As the Chief Information Officer at Massachusetts Eye and Ear (MEE) in Boston, I have been privileged to work with an amazing group of health care providers and have access to a large repository of clinical, operational and research data they generate. It has the potential to be tremendously valuable, if you have the ability to visualize it in ways that can assist leadership, providers and researchers in their work. This information has been collected over decades of patient care. Under my direction, my team implemented a Business Intelligence platform at MEE over two years ago. In the process, I’ve found that there are a set of principles you need to follow to allow for the successful implementation of this type of project. These relate to 1) choosing the right platform for your organization, 2) ensuring that you are working with good quality data, 3) keeping the data definitions consistent, and 4) having a good understanding of the needs of the consumers of the visualizations.
Choosing the right platform to visualize your data can be daunting. There are a lot of great options on the market right now. Many of them provide similar functionality, but differ in price and scalability. You need to determine where your data will reside before you choose your visualization platform. Some solutions require that the data be hosted in the cloud, where others are geared more towards onsite repositories. In healthcare, we typically try to keep our data locally hosted for a number of reasons (i.e., speed, security, accessibility, etc.). You should also consider a platform that provides the security structure that best fits your organization. I’ve found that integration into a local Active Directory can help simplify user management through the use of Active Directory security groups. This approach is much easier to maintain than one that requires local security administration within the platform itself. You will also want to establish a governance structure to ensure that requests for data and visualizations are appropriate and prioritized. If you have an existing structure in place, you should be able to leverage the same model. (i.e., an IRB for research requests, an Ambulatory Council for outpatient needs, etc.).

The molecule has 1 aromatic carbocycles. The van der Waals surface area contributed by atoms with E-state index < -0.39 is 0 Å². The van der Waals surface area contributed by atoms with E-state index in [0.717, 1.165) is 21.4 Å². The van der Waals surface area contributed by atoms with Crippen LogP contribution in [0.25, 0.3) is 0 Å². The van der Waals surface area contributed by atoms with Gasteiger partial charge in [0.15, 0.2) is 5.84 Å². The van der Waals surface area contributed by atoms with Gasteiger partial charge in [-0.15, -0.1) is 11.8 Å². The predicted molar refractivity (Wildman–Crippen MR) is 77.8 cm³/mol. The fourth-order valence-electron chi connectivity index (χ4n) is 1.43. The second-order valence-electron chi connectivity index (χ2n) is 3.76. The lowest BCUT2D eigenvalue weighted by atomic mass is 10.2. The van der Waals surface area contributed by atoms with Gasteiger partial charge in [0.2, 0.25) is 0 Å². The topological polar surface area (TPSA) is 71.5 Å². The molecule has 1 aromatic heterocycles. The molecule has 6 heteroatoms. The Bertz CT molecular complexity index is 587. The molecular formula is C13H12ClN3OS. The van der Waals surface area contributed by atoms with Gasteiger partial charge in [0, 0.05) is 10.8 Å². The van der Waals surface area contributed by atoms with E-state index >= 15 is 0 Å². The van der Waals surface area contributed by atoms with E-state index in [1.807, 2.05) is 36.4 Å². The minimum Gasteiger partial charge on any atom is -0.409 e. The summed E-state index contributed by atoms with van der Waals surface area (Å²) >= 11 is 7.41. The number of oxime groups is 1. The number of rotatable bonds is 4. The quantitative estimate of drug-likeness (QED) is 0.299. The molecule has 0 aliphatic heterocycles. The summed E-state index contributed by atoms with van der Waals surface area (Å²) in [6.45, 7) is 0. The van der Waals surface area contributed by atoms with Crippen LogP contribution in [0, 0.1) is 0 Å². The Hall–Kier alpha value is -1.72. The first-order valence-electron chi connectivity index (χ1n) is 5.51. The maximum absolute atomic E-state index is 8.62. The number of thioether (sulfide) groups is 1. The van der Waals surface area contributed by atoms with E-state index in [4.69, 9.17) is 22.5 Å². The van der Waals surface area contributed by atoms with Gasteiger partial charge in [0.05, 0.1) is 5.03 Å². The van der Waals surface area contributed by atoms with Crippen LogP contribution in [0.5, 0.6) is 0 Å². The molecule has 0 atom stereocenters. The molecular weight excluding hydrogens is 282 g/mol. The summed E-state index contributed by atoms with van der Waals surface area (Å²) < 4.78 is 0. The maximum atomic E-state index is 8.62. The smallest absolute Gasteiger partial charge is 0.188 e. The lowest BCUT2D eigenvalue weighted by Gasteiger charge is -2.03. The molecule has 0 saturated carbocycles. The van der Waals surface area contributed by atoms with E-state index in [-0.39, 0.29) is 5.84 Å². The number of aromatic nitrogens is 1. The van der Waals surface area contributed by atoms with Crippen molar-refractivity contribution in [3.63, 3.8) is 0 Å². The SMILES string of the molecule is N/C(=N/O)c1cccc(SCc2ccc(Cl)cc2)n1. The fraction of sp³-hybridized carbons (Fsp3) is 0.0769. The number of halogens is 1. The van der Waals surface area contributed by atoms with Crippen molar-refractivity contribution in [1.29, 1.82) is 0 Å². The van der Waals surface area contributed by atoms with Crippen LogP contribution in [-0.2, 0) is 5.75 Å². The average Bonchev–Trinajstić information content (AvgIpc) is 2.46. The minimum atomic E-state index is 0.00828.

"Standardize on your naming conventions and you will be poised for success"
Prior to beginning the visualization of your data, you must understand the quality of the data in your possession. Understanding the schema of the data and the contents of the fields will be critical in providing a quality visualization that can be used to make decisions. Stay away from utilizing fields that are either missing values or where the values don’t make logical sense. Over time, data collection methodologies change. Although the fields are initially populated with good data, fields can be deprecated due to newer collection methods. As a result, you may need to normalize the data set prior to visualization. Assembling a comprehensive data set prior to attempting to visualize the data is critical providing an accurate visualization of the data. Ensuring that the first presentation of data is accurate, will be critical to leadership confidence in the platform and will allow you to grow the platform rapidly.